But in the flesh it is immortal.
The body dies; the body’s beauty lives.
So evenings die, in their green going,
A wave, interminably flowing.
So gardens die, their meek breath scenting
The cowl of winter, done repenting.
So maidens die, to the auroral
Celebration of a maiden’s choral.
Susanna’s music touched the bawdy strings
Of those white elders; but, escaping,
Left only Death’s ironic scraping.
Now, in its immortality, it plays
On the clear viol of her memory,
and makes a constant sacrament of praise.

Apple Tart, Oil on Canvas, 6×8, Private Collection

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 Posted by at 12:29 am
Nov 032008
 

It’s been two weeks since I last blogged. The Fall Art Tour was a beautiful weekend and a success. In the meantime I’ve expe- rienced a resurgence of an inflam- matory arthritis I had twenty years ago. My left hand has been crippled, though fortunately I paint with my right hand, but besides working more at Lands’ End, I’ve had to see a doctor and a rheumatologist, which has eaten up some of my studio time. I did finish this still-life of a German Chocolate Cake from the Rolling Pin Bakery in Madison. The plate and the embroidered table cloth were borrowed from my beloved friend, Josephine, who brought out her treasures and said I could borrow whatever I wanted.

With German Chocolate Cake, I should be blogging a poem by Goethe or Rilke, but this poem by Yeats seemed pertinent at the culmination of a presidential campaign:

They must to keep their certainty accuse
All that are different of base intent;
Pull down established honour; hawk for news
Whatever their loose fantasy invent
and murmur it with bated breath, as though
The abounding gutter had been Helicon
Or calumny a song. How can they know
Truth flourishes where the student’s lamp has shone,
And there alone, that have no solitude?
So the crowd come they care not what may come.
They have loud music, hope every day renewed
and heartier loves; that lamp is from the tomb.

The Leaders of the Crowd by William Butler, Yeats 1921

German Chocolate Cake, Oil on Canvas, 8×10, $325.00 USD

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 Posted by at 10:50 pm
May 032008
 

I completed this painting a few days ago, but couldn’t take a picture as my camera was on loan. The Brownie is from Panera Bread, and believe me, it was difficult not to pluck it off the plate and eat it, instead of painting it.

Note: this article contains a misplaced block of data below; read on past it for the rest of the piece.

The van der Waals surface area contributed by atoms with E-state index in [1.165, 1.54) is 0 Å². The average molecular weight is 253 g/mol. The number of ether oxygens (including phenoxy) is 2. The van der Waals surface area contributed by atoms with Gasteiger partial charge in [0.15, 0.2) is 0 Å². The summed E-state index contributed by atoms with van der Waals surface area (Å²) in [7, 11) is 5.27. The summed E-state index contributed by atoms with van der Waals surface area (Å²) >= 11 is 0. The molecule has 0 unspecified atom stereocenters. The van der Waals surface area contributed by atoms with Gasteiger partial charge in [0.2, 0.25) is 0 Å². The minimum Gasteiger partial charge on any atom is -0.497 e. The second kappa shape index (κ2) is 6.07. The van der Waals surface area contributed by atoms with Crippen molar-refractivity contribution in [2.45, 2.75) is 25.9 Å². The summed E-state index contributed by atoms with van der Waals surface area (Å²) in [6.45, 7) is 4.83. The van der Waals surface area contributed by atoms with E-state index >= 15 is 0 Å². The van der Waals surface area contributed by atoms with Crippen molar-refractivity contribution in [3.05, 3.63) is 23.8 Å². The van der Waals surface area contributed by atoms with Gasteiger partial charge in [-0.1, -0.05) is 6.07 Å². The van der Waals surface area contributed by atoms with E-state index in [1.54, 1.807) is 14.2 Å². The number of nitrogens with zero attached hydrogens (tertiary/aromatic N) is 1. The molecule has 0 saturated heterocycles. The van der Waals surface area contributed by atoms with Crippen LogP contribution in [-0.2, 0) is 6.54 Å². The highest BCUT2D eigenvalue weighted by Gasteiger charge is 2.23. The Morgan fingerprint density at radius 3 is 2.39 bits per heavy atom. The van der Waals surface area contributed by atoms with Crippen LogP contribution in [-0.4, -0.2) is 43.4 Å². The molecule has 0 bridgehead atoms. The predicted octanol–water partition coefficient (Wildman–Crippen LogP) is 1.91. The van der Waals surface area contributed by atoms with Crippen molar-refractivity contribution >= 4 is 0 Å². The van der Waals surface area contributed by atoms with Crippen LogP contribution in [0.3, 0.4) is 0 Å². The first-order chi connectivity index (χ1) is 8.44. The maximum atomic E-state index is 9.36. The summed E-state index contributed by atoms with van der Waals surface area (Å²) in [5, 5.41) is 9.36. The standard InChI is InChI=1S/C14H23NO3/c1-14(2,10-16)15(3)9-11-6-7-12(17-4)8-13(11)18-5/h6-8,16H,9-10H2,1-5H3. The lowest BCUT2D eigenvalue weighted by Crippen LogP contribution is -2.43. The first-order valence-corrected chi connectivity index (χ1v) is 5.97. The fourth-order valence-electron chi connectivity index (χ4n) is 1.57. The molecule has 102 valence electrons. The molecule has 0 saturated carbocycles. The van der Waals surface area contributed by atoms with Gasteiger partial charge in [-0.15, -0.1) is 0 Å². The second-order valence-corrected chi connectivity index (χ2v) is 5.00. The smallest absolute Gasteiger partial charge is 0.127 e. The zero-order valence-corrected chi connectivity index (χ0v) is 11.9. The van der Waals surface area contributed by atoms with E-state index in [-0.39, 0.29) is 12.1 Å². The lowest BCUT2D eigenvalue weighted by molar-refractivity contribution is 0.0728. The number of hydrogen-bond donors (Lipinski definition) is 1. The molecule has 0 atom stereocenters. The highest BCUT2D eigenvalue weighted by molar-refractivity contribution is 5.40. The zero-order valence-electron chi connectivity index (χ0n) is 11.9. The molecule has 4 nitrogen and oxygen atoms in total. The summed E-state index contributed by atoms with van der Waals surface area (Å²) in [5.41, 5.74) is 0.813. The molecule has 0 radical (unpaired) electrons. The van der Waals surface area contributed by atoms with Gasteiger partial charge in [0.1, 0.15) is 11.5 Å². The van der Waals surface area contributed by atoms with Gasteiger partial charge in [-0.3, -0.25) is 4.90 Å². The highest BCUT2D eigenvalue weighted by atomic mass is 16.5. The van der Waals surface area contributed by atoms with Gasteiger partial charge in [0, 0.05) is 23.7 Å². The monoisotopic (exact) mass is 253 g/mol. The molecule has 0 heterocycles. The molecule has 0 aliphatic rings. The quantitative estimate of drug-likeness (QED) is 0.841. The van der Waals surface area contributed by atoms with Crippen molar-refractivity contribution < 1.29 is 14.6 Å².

I’ve already written how much I love the poetry of Edna St. Vincent Millay. Originally I was going to paint one of poems, written on parchment and laid over one of the books, but in the end I inscribed the sonnet onto the journal. I have many such journals. I keep them, writing down the details of each day, so that I will have a testimonial in future years — not that they’ll make spectacular reading — that I acted as a protagonist in my life and not a spectator. I think we all feel at times that the obligations and distractions of life are engulfing the self that matters most to us.

Here’s the Sonnet:

That Love at length should find me out and bring
This fierce and trivial brow unto the dust,
Is, after all, I must confess, but just;
There is a subtle beauty in this thing.
A wry perfection; wherefore now let sing
All voices how into my throat is thrust,
Unwelcome as Death’s own, Love’s bitter crust,
All criers proclaim it, and all steeples ring.
This being done, there let the matter rest.
What more remains is neither here nor there.
That you requite me not is plain to see;
Myself your slave herein have I confessed:
Thus far, indeed, the world may mock at me;
But if I suffer, it is my own affair.
— Edna St. Vincent Millay

Vincent and the Chocolate Brownie, Oil on Canvas, 10×10, Sold

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 Posted by at 1:08 pm